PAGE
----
Now let's go ahead and look at scopes and superscopes. Scopes are IP address ranges assigned in a DHCP server. Different groups of computers are assigned different scopes inside the DHCP server and other DHCP servers on the network. Most scopes are going to cover a traditional IP address range. However, upon occasion you may need to configure a DHCP server that uses a non-traditional IP range.
One type of non-traditional IP range is the superscope. A superscope is actually designed to collect multiple scopes together into one superscope. This is very useful when you have more clients connected to a segment of your network than your DHCP server can actually handle in the scope that it was assigned. Let's look at a scenario that illustrates this point. Let's say we have a DHCP server and it was assigned the 184.108.40.206/24 range.
Let's further assume that we've taken the first 20 IPs in this range and we preserved them for static IP usage for things like servers and that sort of thing. As a result, we have a maximum of 234 IP addresses that we can assign using DHCP in this range. What happens as the clients approach 234 systems trying to access DHCP and get assigned IP addresses, the DHCP begins to fail.
What that means is some assignments aren't made, some requests are missed, things like that. And as we get closer and closer to the limit, we finally get to the point where the DHCP server is unable to assign any additional IP addresses. The result is that any computers on that segment beyond these first 234 or so computers will not be able to get IP addresses and, therefore, will not be able to get on the network. To fix this, we need to have more IP addresses for this particular segment.
The way we do that is creating a superscope. The superscope is what provides a solution for this. Basically, in this scenario, what we would do is create a second scope of four additional IP addresses. In our case, let's say we create a second scope that is 220.127.116.11/24. As you remember, the previous range that we had was .2.0/24 and so now we have added .2.0/24.
The result is that we've basically doubled the number of IPs that this server can assign to this segment. Now why is the scope necessary, it's necessary because a DHCP is only able to provide IPs to the segment to which the NIC inside the DHCP server is connected to. In traditional scopes, the DHCP server only uses IP addresses or IP address ranges that correspond to the DHCP server that's being used the primary address of that DHCP server.
As a result, what this means is I can only assign IPs by DHCP that are in a range that DHCP server resides on itself. With the superscope, I can actually take multiple traditional scopes and unify them into one superscope. When this happens, I can then set up my DHCP server to provide leases for all the IP addresses in the superscope rather than just the limited number of IPs in the scope that the DHCP server would traditionally have to use.
Now, in our example so far we used contiguous or ranges that are one right after the other. We went from a .1.0/24 to a .2.0/24. Well what happens if we don't have a .2.0 range that matches the one that we just used. In that case, we can use a noncontiguous range. A noncontiguous range is when the two ranges being used are not one after the other or next to each other in the ranges.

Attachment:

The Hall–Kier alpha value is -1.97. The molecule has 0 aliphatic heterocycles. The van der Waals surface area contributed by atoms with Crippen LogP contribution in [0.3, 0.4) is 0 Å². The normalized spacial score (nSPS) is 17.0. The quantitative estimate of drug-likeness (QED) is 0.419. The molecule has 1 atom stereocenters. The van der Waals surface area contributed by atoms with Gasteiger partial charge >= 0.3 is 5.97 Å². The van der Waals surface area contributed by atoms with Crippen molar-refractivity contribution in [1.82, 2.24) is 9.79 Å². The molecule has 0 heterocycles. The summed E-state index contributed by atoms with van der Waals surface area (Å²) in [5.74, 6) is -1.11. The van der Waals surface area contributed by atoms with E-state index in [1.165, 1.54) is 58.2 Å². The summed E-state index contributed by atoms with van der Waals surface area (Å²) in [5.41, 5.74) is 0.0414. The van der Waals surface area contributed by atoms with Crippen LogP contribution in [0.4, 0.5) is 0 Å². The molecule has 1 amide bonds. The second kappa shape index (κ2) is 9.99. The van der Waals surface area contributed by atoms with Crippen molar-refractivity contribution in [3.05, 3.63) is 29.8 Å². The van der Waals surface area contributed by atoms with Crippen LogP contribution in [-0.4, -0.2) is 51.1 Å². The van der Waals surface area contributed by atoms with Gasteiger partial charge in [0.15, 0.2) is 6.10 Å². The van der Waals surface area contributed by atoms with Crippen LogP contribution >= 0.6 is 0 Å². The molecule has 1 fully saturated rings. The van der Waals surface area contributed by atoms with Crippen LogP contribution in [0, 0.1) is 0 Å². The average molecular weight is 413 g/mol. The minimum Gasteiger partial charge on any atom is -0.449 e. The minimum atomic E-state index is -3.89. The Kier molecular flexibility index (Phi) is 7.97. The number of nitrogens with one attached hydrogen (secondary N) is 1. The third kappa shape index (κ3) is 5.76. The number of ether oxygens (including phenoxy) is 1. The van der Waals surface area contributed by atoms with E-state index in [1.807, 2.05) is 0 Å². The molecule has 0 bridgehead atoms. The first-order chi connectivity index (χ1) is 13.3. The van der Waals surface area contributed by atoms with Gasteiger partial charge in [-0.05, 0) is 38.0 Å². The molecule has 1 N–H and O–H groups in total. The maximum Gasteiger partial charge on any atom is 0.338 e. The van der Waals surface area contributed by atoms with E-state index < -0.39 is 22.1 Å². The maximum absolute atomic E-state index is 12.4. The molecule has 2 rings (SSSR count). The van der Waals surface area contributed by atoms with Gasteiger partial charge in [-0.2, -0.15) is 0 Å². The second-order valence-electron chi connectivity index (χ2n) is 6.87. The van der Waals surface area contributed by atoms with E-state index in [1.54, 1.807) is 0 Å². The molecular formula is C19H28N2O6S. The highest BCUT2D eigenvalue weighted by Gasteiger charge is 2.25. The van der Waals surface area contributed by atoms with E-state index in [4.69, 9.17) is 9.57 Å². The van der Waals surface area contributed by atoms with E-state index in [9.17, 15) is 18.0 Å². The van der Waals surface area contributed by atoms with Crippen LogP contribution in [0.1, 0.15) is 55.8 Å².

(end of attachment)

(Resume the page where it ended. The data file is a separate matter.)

In this scenario, if the .2.0 range wasn't available then we'd have to use a different range. So, let's say that we don't have the .2.0 range but we do have the .11.0 range. And so what we'll do is create a scope with the 18.104.22.168/24 range and then we can add it to the 22.214.171.124/24 range and create a superscope out of these two noncontiguous ranges.
Now like everything else, there are limitations to the superscopes. One of the things about superscope, is every time you add a scope to a DHCP server that becomes a logically a new segment in the network. The scopes cannot talk to each other except through a router when we do this. What that means is that the second scope will need its own default gateway. In other words, I can't use the same default gateway for both of my scopes. Also, this means that I have to use a second NIC to enable the routing between the two segments.
In other words, I set the second NIC and I allow to the two NICs to talk to each other. In this way, I can now provide IPs on both the ranges because the two ranges are now able to talk to each other via the second NIC. Now, one thing we can do if we don't have a second NIC is certain types of routers will actually allow you to assign two different addresses to the same NIC. In other words, we have one NIC but that port on the NIC gets two different addresses and, therefore, can address two different ranges.
The Microsoft Routing and Remote Access service actually allows us to do this. That is the routing service that's built into the Microsoft server environment. We'll actually talk about the Routing and Remote Access service later in this course.
This Windows training course helps you study for the exams while learning advanced server administration techniques. Professor Timothy Pintello covers all of the core exam topics, including DHCPv6, primary and secondary DNS zone configuration, working with different DNS resource record types, VPN routing, certificates for direct access, IPAM admin delegation, and more.
- Implementing advanced DHCP solutions
- Configuring DNS zones
- Configuring DNS records
- Implementing advanced DNS solutions
- Configuring VPN and routing
- Configuring direct access
- Deploying and managing IPAM